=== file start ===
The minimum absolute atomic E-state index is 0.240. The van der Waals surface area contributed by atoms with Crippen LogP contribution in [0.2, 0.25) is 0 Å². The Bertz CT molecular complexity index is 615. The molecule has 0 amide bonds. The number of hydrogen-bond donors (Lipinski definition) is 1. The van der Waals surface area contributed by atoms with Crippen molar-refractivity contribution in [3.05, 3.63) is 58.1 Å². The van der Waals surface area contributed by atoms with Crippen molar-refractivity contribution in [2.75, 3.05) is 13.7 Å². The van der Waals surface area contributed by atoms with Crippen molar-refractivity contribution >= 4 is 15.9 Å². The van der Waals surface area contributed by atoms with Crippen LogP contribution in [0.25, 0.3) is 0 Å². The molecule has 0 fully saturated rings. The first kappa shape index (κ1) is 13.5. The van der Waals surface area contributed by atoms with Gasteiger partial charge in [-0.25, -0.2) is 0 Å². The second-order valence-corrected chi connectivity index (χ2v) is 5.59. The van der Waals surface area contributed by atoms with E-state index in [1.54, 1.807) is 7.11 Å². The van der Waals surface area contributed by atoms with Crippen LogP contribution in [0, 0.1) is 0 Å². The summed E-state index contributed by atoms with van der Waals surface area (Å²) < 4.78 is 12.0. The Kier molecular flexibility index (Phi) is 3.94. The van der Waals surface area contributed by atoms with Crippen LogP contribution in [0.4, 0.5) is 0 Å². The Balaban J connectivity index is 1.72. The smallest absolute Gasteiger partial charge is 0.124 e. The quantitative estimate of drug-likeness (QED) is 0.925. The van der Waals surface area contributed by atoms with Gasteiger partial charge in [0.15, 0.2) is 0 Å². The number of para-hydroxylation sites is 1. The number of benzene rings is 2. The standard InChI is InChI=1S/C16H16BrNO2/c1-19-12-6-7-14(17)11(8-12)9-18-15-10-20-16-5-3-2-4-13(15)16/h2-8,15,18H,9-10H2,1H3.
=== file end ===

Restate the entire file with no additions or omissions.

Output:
The minimum absolute atomic E-state index is 0.240. The van der Waals surface area contributed by atoms with Crippen LogP contribution in [0.2, 0.25) is 0 Å². The Bertz CT molecular complexity index is 615. The molecule has 0 amide bonds. The number of hydrogen-bond donors (Lipinski definition) is 1. The van der Waals surface area contributed by atoms with Crippen molar-refractivity contribution in [3.05, 3.63) is 58.1 Å². The van der Waals surface area contributed by atoms with Crippen molar-refractivity contribution in [2.75, 3.05) is 13.7 Å². The van der Waals surface area contributed by atoms with Crippen molar-refractivity contribution >= 4 is 15.9 Å². The van der Waals surface area contributed by atoms with Crippen LogP contribution in [0.25, 0.3) is 0 Å². The molecule has 0 fully saturated rings. The first kappa shape index (κ1) is 13.5. The van der Waals surface area contributed by atoms with Gasteiger partial charge in [-0.25, -0.2) is 0 Å². The second-order valence-corrected chi connectivity index (χ2v) is 5.59. The van der Waals surface area contributed by atoms with E-state index in [1.54, 1.807) is 7.11 Å². The van der Waals surface area contributed by atoms with Crippen LogP contribution in [0, 0.1) is 0 Å². The summed E-state index contributed by atoms with van der Waals surface area (Å²) < 4.78 is 12.0. The Kier molecular flexibility index (Phi) is 3.94. The van der Waals surface area contributed by atoms with Crippen LogP contribution in [0.4, 0.5) is 0 Å². The Balaban J connectivity index is 1.72. The smallest absolute Gasteiger partial charge is 0.124 e. The quantitative estimate of drug-likeness (QED) is 0.925. The van der Waals surface area contributed by atoms with Gasteiger partial charge in [0.15, 0.2) is 0 Å². The number of para-hydroxylation sites is 1. The number of benzene rings is 2. The standard InChI is InChI=1S/C16H16BrNO2/c1-19-12-6-7-14(17)11(8-12)9-18-15-10-20-16-5-3-2-4-13(15)16/h2-8,15,18H,9-10H2,1H3.